The New Google Wifi Ships in Three Colors Because Good-Looking Routers Work Better

When Google revamped its Wifi router product, it extended the devices reach and doubled their speed, while also adding a full-blown smart speaker with Google Assistant. But the company paid just as much attention to Google Wifi’s design, down to the decision to ship the product in three colors. The surprising reason for this: Google discovered in tests that the look of a router impacts its performance as much as its innards.

“If the router looks better, it performs better,” proclaimed Google Nest connectivity product lead Sanjay Noronha in a recent conversation with Variety. That’s because consumers tend to hide ugly routers with protruding antennas from plain view, stowing them away in cabinets and behind shelves. The result is that the devices have to deal with additional barriers, leading to signal degradation. “The signal strength drops up to 50% if you hide these things away,” Noronha said.

The new Google Wifi routers look more like a designer Bluetooth speaker than anything you would rent from your internet provider. Round, chubby and available in colors Google likes to call snow (white), mist (light blue) and sand (beige), the new Google routers are meant to be shown off as opposed to be hidden.

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Google Wifi being marketed as a mesh router system, meaning that you’re able to use more than one of these devices to cover every corner of your house with Wifi. The package Google will be marketing most heavily ships with a core router — the device that connects to an internet provider’s modem — and a Wifi point, which extends the system’s reach. Together, they can cover up to 3,600 square feet of space with wireless internet, for $269.

Users can also opt to buy additional Wifi Spots for $149 to extend their home network’s reach even further, or just opt for the core router for $169. However, there is another reason you might want to add extra mesh endpoints to your Wifi setup: Each Google Spot comes with a built-in version of Google’s latest smart speaker, the Google Nest Mini. Equipped with three microphones for far-field voice control, and the same driver as the Nest Mini, the Spot can be used to play music, listen to podcasts and access the Google assistant.

Google introduced both the new Nest Mini smart speaker and its new Google Wifi system at a press event in New York Tuesday; read this story for more on the Nest Mini smart speaker.

The search giant first got into the residential Wifi business in 2015, when it partnered with TP-Link and Asus to build co-branded routers under the OnHub moniker. Google followed up with its own Google Wifi mesh wireless networking system in 2016, and has since rolled out 15 software updates to add new features to the product.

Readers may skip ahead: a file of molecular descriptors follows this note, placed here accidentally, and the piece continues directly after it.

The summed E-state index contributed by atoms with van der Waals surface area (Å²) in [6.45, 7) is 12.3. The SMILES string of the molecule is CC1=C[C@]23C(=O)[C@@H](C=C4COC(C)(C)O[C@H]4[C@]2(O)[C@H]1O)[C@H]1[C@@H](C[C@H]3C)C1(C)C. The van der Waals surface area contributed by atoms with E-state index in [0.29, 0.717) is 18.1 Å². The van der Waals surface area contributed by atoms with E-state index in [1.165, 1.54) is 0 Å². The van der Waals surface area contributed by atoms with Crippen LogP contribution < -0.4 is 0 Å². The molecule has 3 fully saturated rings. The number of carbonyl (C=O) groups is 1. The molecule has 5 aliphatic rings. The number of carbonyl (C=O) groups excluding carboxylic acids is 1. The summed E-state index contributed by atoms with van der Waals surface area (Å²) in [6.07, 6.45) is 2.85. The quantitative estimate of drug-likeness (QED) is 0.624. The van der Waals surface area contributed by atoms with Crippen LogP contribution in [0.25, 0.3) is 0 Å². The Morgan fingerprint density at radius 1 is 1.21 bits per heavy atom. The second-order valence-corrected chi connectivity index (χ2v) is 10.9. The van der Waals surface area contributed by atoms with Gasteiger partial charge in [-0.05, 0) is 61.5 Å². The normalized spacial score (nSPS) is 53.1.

Google Wifi products support guest networks that allow friends to access devices like smart speakers and TVs while protecting other devices on the home network. Consumers can also set rules for individual devices to keep their kids from accessing the internet after bedtime, and manage their router via Google’s Home app, even from afar.

Google’s previous Wifi product has arguably been a hit with consumers. Amazon.com currently lists it as the bestselling mesh router product, ahead of Amazon’s own Eero router, and a Google spokesperson told Variety that it actually became the #1 router in the U.S. this year, according to sales data from NPD.

That not only makes Google Wifi a success story for the company’s budding hardware business, it also provides the company with hugely valuable data on the devices consumers across the world use every day. That’s not to say that Google eavesdrops on consumers’ internet traffic — the company’s privacy policies emphasize that it isn’t. However, even knowing which and how many devices access the internet in your average household at any given time is very valuable to a company that is looking to sell consumers more of those devices, and operate services running on them.

What’s more, as consumers embrace smart devices in their homes, from internet-connected TVs to Wifi light bulbs to smart displays, routers themselves have the potential to play a bigger role in the home network. Google is in the process of adding Thread and Bluetooth low energy compatibility to its new Wifi devices, which will allow the routers to interact with a wider range of smart home devices.

The company is also directly integrating Google Wifi with some of its other smart home products. Google Wifi users who also own a smart display made by the company can simply ask the Google assistant to show them their guest Wifi network, which will pull up a QR code on the smart display. Guests then just have to scan the code with their phone to access Wifi, and don’t have to bother entering complicated passwords by hand.

The company also doubled the router’s internal RAM memory, giving it some headroom for future updates. “We are looking into a variety of features,” said Noronha. “The road is long, and it’s ahead of us.”

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